Formed as No 2721 Squadron at Mildenhall in July 1941, having been unnumbered from the previous April and absorbed into the RAF Regiment on 1 Feb 1942. Numbered, it moved to RAF Kenley in 1942, converting to a Field Squadron in October 1942.
Like David Sterling of the SASOne of 5 Field Squadrons allocated to the invasion of Algeria and Tunisia, in November 1942 – Operation Torch. It was to support No 325 Wing (Spitfires VB, Hurricane FGA and Beaufighter Night Fighters) operating out of Algiers as a Naval Cooperation Wing.
When it arrived it was allocated to a forward airfield along with No 4092 LAA Flight. Because of the effectiveness of the German Air Resupply operation from Sardinia It was decided to set up a radar unit on the coast at Cap Serrat, to enable radar detection and Night Fighter interdiction.
2721 Squadron and 4092 Flight were tasked with supporting the mobile radar unit as they made their way to their planned locations and defending them once in position. When the conditions got too bad for vehicles, Pilot Officer Steele of the squadron hired camels and managed to get the units to their destination.
Although not technically behind German Lines the lighthouse at Cap Serrat was extremely exposed. The Squadron held the position until the end of February 1943, when a German armoured counter attack brought them into close proximity of the radar installation and orders were given for its withdrawal. 2721 and 4092 provided close support to the withdrawal and 2788 and 4089 provided the rear guard cover with the Navy able to remove some vital equipment by sea.
By April 1943, the squadron was in the front line, operating as part of the 3rd Infantry Brigade and was allocated a sector of the line near Medjez el Bab. During the night of 20/21 April, the 25-pounder guns of the squadron succeeded in repulsing a German armoured counter-attack firing over open sights at less than 1000m. Additionally, they continuously patrolled “No-Man’s-Land” and retrieved a number of downed RAF and USAAF airmen – an early example of CSAR.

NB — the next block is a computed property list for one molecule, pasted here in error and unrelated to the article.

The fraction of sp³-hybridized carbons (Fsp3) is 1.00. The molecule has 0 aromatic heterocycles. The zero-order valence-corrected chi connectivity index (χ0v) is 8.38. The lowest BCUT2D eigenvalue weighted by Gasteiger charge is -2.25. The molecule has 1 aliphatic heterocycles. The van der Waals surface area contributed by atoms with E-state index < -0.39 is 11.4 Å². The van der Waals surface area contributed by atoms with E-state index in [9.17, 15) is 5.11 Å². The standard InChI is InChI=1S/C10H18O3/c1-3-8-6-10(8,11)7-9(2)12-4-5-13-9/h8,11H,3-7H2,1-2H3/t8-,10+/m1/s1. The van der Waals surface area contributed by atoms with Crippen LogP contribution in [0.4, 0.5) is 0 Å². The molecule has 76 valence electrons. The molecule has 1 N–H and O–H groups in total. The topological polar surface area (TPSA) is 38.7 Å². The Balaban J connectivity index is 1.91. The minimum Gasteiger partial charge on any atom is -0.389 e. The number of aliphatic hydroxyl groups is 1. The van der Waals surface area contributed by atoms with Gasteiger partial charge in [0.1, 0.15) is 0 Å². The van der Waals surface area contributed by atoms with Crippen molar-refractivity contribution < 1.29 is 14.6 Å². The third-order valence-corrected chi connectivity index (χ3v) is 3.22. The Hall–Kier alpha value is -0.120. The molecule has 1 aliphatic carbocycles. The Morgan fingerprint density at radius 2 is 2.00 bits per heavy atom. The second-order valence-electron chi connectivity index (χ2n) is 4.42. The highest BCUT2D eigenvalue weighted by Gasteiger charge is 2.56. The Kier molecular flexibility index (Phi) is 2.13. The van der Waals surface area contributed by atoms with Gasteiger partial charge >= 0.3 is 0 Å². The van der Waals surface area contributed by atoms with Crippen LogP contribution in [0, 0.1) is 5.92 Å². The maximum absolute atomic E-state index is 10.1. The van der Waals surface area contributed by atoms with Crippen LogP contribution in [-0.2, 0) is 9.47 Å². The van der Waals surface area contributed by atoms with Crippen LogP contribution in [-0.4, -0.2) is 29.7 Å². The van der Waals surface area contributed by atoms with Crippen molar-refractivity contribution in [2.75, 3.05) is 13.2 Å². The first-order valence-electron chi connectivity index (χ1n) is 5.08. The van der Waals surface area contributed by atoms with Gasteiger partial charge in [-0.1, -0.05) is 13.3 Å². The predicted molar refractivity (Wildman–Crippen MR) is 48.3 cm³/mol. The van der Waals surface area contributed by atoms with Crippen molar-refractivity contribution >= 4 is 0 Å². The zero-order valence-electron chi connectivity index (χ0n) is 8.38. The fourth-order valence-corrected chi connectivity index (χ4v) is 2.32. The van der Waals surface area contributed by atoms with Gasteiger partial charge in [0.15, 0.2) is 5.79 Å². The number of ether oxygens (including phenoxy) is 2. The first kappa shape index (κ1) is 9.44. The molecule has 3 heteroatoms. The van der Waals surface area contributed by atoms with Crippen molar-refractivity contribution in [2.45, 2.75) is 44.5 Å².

The Squadron was transferred to 2nd Infantry Brigade on 3 May and between 6-12 May was part of ‘S’ Force, an Air Intelligence group that located and secured enemy equipment and personnel in the Bizerta and Tunis areas.
For the invasion of Sicily, the Squadron was allocated to HQ North African Tactical Air Forces. During its time in North Africa personnel of the squadron were mentioned in dispatches four times.
ITALY AND SPEC OPS
After a long period in the line in North Africa, 2721 were rested for Operation Husky, the invasion of Sicily. They were, however, recalled to duty with the American 5th Army in December 1943 after the initial invasion of the Italian mainland. The Squadron continued the work that it had started with in Tunisia as the Protection Team for the USAAF technical intelligence team in the search for enemy technical and aviation secrets.
FROM ANZIO TO ROME
The Squadron was moved to the deadly Anzio beachhead in late May 1944 as the battle of Cassino and Anzio reached their crescendos. In late May, the breakout from Anzio commenced and the squadron was tasked with the seizure of the main Radio Station in Rome and Ciampino airfield. In doing so it became the first British unit into the Eternal City. Such was the regard of the USAAF for the squadron that Squadron Leader McMichael was awarded the Bronze Star for its performance.
The Squadron was transferred, in September, back to the eastern side of Italy, serving with X Corps of the 8th Army. It operated in the line with units ranging from the Indian Army, Household Cavalry and Canadian Armour. It had a reputation for robust professionalism and élan, demonstrated in a series of contacts and patrol activities during the advance towards Ravenna particularly in the assault and capture of the impressively fortified German stronghold in the Sugar Factory at Classe Fiore just south of Ravenna. This action saw the members of the Squadron win an MC and 3 MM’s as well as numerous MID’s. After almost a continuous 12 months in action, the Squadron was relieved after the taking of Ravenna in December by 2788. Latterly some members of the Squadron were engaged in Special Operations with the SBS in the Aegean Sea and Yugoslavia as part of Cely Force.
At war’s end the Squadron returned to Palestine where it served during the run down of the mandate at various locations, finally disbanding in 1947 and being renumbered as 52 Rifle Squadron. Squadron Leader McMichael was the most decorated RAF Regiment Officer of the war and the Squadron was also and remains the most decorated unit in RAF Regiment history.